Phase II – Selection of Doses for Proof of Concept (PoC) Studies

As a rule, PoC is tested at the maximum tolerated doses (MTD), or maximal administered dose if MTD was not defined. This is to minimise false negative results, and to provide best test of hypothesis, as well as to maximise pharmacodynamics (PD) effect(s).

The evaluation of several dose levels to assess dose response is preferred, but is not required. The assessment of dose response allows researchers to establish a minimum effective and optimal dose, to mitigate the risk of the MTD not being tolerated. Gathering these further data strengthens the weight of evidence, and guides dose selection for subsequent studies, however it increases the time required to complete phase II studies, and thus the cost.

Dose-response data is very important. In addition to formal dose-response studies, the sponsor of a clinical trial should look at the entire database of data for possible dose-response information (for example results from studies with fixed doses, blood concentration-response relationship from the variable concentrations attained in a fixed dose trial, etc.).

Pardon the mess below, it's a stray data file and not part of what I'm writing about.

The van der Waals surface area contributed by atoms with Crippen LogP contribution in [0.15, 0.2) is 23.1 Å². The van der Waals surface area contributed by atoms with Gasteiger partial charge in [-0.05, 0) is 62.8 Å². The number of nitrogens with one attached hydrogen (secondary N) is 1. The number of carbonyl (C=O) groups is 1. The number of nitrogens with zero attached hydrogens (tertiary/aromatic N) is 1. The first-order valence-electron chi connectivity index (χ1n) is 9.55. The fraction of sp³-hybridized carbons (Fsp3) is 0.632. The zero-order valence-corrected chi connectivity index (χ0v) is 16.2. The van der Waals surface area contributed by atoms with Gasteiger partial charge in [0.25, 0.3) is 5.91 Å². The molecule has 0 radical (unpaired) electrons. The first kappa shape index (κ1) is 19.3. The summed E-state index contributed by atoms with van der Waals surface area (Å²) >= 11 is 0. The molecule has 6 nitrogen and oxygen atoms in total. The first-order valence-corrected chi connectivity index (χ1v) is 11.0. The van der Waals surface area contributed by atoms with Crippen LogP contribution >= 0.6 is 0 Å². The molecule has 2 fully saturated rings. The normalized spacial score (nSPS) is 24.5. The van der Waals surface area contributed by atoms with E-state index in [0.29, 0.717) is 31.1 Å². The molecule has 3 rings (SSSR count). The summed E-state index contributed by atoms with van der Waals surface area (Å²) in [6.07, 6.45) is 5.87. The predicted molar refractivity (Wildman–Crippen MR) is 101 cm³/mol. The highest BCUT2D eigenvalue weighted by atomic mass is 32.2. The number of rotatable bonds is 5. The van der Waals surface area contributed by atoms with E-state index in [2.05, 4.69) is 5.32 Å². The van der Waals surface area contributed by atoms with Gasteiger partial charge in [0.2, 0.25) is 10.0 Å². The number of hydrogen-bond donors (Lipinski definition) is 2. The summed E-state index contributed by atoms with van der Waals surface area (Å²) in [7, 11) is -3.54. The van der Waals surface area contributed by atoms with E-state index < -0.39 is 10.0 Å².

Dose-response studies are typically randomised parallel group studies which look at three or more dosage levels, one of which may be zero (placebo). It may also be useful to include one or more doses of an existing medicine as a control.

The information gained from dose-response studies:

  • Identify a reasonable starting (minimum effective) dose, ideally with specific adjustments.
  • Identify response-guided stepwise dose adjustment (titration) , and the intervals at which they should be taken.
  • Identify a dose, or a response (desirable or undesirable), beyond which titration should not ordinarily be attempted because of lack of further benefit or an unacceptable increase in undesirable effect.
  • Identify optimal dose

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